1

I want to compile, with pandoc, a Markdown document containing CJK elements (Chinese, actually). It was stated there that --latex-engine=xelatex option allows pandoc to compile Unicode characters.

However, I tried
cjk.md:

Hello
你好

compiled with (in bash)

pandoc -s -o cjk.pdf --latex-engine=xelatex cjk.md

But the resulting .pdf has Hello shown only, while 你好 is not shown. Have I missed something?

(Yesterday I asked this in Stack overflow, but no one paid attention to me.... and people there are scary to me ><" )

background: I plan to ask quite many question in Math SE, and want to minimize the trouble converting them to another file convenient to compile on local. Mandarin is my native, I sometimes desire to add comments in Chinese (for my own reference only). If I cannot find a easy way to compile, on local, markdown documents embedded with LaTeX and strewn with few Chinese words, my motivation to do all these would be discouraged.

  • See the Pandoc FAQ, question "I get a blank document when I try to convert a markdown document in Chinese to pdf…" Its answer follows: By default, pandoc uses pdflatex to generate the PDF, and pdflatex doesn’t handle Chinese characters. But you can change the default to use xelatex instead. You should also make sure you’re using a font with Chinese glyphs. For example: pandoc -o c.pdf --latex-engine=xelatex -V mainfont='Adobe Ming Std' – ShreevatsaR Dec 1 '16 at 9:44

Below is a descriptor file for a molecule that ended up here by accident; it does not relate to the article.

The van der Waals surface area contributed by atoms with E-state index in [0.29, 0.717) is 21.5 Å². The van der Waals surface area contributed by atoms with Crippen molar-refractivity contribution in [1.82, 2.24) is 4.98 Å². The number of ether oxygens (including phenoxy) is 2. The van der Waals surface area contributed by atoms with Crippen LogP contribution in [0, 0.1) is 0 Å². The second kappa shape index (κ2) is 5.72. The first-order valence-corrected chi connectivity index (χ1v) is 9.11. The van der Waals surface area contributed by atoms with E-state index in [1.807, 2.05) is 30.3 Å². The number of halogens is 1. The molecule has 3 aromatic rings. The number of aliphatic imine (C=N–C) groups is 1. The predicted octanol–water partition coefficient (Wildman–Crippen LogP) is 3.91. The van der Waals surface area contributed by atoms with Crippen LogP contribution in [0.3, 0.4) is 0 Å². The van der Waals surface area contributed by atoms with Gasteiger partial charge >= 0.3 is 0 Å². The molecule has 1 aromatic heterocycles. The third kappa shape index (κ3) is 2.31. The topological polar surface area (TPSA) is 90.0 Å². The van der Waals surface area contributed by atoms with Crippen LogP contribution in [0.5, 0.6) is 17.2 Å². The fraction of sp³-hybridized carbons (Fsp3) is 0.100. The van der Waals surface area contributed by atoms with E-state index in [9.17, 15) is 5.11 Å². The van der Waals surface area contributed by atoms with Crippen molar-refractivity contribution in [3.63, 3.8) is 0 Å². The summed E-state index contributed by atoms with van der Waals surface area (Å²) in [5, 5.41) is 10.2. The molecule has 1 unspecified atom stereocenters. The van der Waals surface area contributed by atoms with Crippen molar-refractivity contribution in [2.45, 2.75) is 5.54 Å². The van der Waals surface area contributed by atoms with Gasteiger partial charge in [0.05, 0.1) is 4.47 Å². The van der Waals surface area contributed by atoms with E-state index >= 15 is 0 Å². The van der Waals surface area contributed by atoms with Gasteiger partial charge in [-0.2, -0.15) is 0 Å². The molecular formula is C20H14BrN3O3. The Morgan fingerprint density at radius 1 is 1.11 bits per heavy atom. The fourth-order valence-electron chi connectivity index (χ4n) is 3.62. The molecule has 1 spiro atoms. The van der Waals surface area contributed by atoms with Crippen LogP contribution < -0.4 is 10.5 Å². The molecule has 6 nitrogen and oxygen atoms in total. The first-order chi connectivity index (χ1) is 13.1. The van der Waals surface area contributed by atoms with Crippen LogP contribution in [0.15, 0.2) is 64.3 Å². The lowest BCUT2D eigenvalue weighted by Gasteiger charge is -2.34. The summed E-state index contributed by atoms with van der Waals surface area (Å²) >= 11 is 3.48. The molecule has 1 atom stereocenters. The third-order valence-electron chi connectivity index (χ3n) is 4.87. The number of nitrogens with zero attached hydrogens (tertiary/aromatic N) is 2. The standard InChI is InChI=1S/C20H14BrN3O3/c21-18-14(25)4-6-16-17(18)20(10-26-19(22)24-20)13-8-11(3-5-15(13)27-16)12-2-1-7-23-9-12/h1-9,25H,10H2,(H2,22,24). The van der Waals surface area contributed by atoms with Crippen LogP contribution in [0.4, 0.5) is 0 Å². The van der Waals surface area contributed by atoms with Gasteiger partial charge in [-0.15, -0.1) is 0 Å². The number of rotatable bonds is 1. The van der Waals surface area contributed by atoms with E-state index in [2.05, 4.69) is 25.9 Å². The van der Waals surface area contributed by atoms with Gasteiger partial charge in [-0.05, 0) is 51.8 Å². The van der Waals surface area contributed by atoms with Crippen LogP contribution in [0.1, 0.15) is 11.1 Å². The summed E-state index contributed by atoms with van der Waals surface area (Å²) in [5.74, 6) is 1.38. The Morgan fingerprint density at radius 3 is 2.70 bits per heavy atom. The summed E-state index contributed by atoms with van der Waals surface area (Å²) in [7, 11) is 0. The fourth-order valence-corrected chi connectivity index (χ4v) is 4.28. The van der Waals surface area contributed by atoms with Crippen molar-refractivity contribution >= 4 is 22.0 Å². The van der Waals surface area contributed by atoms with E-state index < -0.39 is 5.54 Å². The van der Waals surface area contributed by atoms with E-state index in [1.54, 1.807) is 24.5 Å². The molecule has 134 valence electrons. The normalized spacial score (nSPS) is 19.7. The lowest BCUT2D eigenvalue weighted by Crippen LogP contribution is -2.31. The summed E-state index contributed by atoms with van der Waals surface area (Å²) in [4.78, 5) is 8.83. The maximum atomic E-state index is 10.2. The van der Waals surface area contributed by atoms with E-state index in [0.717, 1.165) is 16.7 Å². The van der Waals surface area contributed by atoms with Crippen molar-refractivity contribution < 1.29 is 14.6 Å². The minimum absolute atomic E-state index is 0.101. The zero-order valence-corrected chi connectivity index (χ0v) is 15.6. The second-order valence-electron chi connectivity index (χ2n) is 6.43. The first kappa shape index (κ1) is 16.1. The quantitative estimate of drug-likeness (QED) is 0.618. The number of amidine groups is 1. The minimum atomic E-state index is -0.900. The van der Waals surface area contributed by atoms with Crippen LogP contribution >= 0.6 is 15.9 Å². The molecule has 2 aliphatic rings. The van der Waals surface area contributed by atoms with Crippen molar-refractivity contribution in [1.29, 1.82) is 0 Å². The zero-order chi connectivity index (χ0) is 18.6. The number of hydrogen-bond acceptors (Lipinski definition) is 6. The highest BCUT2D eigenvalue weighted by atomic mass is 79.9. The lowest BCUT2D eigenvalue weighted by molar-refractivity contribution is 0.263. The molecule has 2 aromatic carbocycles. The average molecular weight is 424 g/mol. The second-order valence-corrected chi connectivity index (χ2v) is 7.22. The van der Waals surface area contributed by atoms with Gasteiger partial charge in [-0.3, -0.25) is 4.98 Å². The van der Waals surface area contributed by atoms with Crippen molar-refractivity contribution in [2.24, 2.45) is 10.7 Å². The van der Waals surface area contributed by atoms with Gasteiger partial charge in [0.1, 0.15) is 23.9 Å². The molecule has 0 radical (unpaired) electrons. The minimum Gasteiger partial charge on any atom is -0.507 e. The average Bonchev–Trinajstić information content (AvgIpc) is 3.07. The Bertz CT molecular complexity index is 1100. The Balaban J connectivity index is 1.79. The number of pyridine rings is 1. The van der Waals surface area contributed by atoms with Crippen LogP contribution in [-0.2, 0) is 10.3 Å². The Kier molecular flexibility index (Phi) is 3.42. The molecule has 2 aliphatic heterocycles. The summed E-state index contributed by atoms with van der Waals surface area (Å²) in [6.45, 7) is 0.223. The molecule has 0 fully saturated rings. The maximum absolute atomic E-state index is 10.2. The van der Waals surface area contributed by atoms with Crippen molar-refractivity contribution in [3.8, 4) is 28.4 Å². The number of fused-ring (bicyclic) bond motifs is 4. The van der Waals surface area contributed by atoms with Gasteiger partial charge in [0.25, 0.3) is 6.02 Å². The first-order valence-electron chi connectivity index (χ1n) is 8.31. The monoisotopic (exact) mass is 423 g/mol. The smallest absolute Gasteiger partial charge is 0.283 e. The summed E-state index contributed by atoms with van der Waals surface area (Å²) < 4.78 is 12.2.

• The Pandoc FAQ doesn't mention this, but note that you probably need a font (probably a Unicode font in Opentype format) that contains glyphs for both Chinese and English characters (if your documents contain both scripts). – ShreevatsaR Dec 1 '16 at 9:46
2

The conversion to PDF uses LaTex as the backend. You will need to specify a suitable mainfont with chinese glyphs. You can do this by putting the following section at the top of your .md document, e.g.

---
mainfont: Noto Sans Mono CJK TC
---

Then compile with the --latex-engine=xelatex switch and you should have your desired output. Note: run fc-list from a terminal to see which CJK fonts are installed.

3

There is no real need for modifying the Pandoc LaTeX template if you just need to render Chinese characters in your document. The following compiles fine:

---
CJKmainfont: Noto Sans CJK SC Regular
CJKoptions: AutoFakeBold
---

Hello
你好

**你好**

I used the following command to compile the above,

pandoc -t latex -o cjk.pdf --latex-engine=xelatex cjk.md

I've highlighted the required part of the intermediate LaTeX file generated as follows:

\else % if luatex or xelatex
  \ifxetex
    \usepackage{mathspec}
  \else
    \usepackage{fontspec}
  \fi
  \defaultfontfeatures{Ligatures=TeX,Scale=MatchLowercase}
    \usepackage{xeCJK}
    \setCJKmainfont[AutoFakeBold]{Noto Sans CJK SC Regular}
\fi

If you really intend to edit the Pandoc template, then it's better to make it flexible for future use. Instead of hard-coding your options, introduce variables instead. Thus,

$if(CJKmainfont)$
    \usepackage{xeCJK}
    \setCJKmainfont[$for(CJKoptions)$$CJKoptions$$sep$,$endfor$]{$CJKmainfont$}
    $if(CJKsansfont)$
      \setCJKsansfont[$for(CJKsansoptions)$$CJKsansoptions$$sep$,$endfor$]{$CJKsansfont$}
    $endif$
    $if(CJKmonofont)$
      \setCJKmonofont[$for(CJKmonooptions)$$CJKmonooptions$$sep$,$endfor$]{$CJKmonofont$}
    $endif$
$endif$

We can then use the following source as input through the template,

---
CJKmainfont: STSong
CJKoptions: BoldFont=STHeiti,ItalicFont=STKaiti

CJKsansfont: STXihei
CJKsansoptions: BoldFont=STHeiti

CJKmonofont: STFangsong
---

Hello
你好

**你好**

which would give us the intermediate LaTeX file as follows (I've just highlighted the important part):